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White House Takes Soft Line on OPEC in Hope of More Oil

Neela Banerjee.
Produced by
The New York Times

When the Organization of the Petroleum Exporting Countries convenes tomorrow in Vienna, it will probably decide against increasing the amount of oil it supplies the world market. A year ago, such a move would have elicited an aria of outrage from Washington.

Not so now. The Bush administration, at least publicly, has absolved OPEC of any role in pushing up fuel prices and instead blamed a limited refining capacity at home. Unlike the Clinton team, which interrupted OPEC meetings and infuriated its members with cell phone calls demanding action, the Bush White House has opted for a gentler approach to its key oil-rich allies, particularly the Persian Gulf states.

The White House is gambling that such low-key rhetoric will help it achieve a variety of intertwined goals, in the Middle East and back home, analysts said. In particular, being friendlier with OPEC, especially Saudi Arabia, the cartel's de facto leader, may in the end deliver more oil to the United States, which could send fuel prices lower in the coming months, administration officials think. The Saudi oil minister, Ali al-Naimi, hinted as much during an April visit to Washington, the analysts said.

Ari Fleischer, a White House spokesman, demonstrated the new tone with reporters on Friday. "There are quiet, diplomatic conversations going on with our OPEC allies to remind them that we are an interdependent economy and that we all have an interest to make certain that the prices don't spike up."

The administration's critics, including former Clinton aides, point out that so far, the Bush administration has been rewarded with only production cuts, not increases.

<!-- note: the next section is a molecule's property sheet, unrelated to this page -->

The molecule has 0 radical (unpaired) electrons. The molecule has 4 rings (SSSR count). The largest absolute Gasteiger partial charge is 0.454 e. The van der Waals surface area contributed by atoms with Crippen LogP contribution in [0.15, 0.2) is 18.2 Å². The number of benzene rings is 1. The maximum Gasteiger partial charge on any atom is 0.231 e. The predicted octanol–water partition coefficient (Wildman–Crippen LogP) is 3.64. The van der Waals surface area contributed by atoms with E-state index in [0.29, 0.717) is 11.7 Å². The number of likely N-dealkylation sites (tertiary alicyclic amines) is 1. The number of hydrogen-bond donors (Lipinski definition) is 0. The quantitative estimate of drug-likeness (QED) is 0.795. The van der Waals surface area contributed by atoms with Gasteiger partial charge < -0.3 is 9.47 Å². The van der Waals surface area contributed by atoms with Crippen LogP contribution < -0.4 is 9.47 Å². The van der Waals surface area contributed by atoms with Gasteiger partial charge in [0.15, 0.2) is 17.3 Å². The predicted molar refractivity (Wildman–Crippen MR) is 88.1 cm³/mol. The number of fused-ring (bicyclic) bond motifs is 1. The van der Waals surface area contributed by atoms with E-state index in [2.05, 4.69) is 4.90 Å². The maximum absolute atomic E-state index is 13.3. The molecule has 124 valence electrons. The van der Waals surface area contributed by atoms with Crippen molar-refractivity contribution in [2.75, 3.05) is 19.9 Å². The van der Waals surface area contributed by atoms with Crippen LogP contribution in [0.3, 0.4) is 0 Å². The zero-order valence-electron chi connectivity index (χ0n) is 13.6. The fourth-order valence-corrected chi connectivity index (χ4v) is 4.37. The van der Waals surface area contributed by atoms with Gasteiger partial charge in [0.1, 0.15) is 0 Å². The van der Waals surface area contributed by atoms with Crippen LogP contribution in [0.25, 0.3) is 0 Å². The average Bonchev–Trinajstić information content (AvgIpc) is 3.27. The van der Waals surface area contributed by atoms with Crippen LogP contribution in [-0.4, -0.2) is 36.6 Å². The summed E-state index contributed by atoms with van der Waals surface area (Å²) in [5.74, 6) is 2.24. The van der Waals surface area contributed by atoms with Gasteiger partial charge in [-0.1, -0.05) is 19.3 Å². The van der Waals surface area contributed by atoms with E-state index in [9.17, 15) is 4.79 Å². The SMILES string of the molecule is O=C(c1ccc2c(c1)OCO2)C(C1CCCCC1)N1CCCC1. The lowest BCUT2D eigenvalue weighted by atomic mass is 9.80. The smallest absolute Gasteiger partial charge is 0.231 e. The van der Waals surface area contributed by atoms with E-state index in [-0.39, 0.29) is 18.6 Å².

The Bush administration apparently also hopes to restore what it sees as the United States' damaged credibility in the Arab world ? tattered, many analysts have said, by sanctions against Iraq and unsuccessful efforts to ease the conflict with Israel. That credibility is aided by the presence of the political stars of the Persian Gulf war, Secretary of State Colin L. Powell and Vice President Dick Cheney, who both are said to favor a milder approach to OPEC.

Finally, by casting high gasoline prices as purely a domestic problem, the Bush administration can argue more forcefully for pet energy projects in the United States, such as the relaxation of environmental requirements to increase refining capacity or the opening of federal lands to oil drilling.

OPEC officials have suggested that, this fall, they might consider reversing their production cuts of January and March. In the meantime, the price of crude oil will probably hover in its current range of $27 to $29 a barrel, oil traders said ? a level OPEC is delighted with and the United States resigned to, unless it sends the global economy tumbling.

"Whenever oil prices go up as they did last year, it is followed by a recession or a subpar economy," said Cyrus H. Tahmassebi, president of Energy Trends, a Bethesda, Md., consulting firm. "And that's not even in OPEC's long-term interests."

Only a year ago, when gasoline prices jumped to more than $2 a gallon in some regions, then-Governor Bush said the government could damp prices by pressing oil-producing countries to "open up the spigot," a task he said the Clinton administration had bungled. Gasoline prices are now $1.74 a gallon, compared with $1.58 at this time last year. But on Friday, Mr. Fleischer said only that President Bush wanted oil prices to "come down," without elaborating.

Despite the fist-shaking campaign rhetoric, analysts said that traditional allies like Saudi Arabia and Kuwait were cheered by a Bush victory, thinking the combination of oil men and gulf war leaders in the administration would breed greater sympathy for Arab countries. "Powell and Cheney are respected by virtually everyone in the region," said J. Robinson West, chairman of the Petroleum Finance Company, a Washington consulting group. "There's so much personal good will toward them and to Bush's father."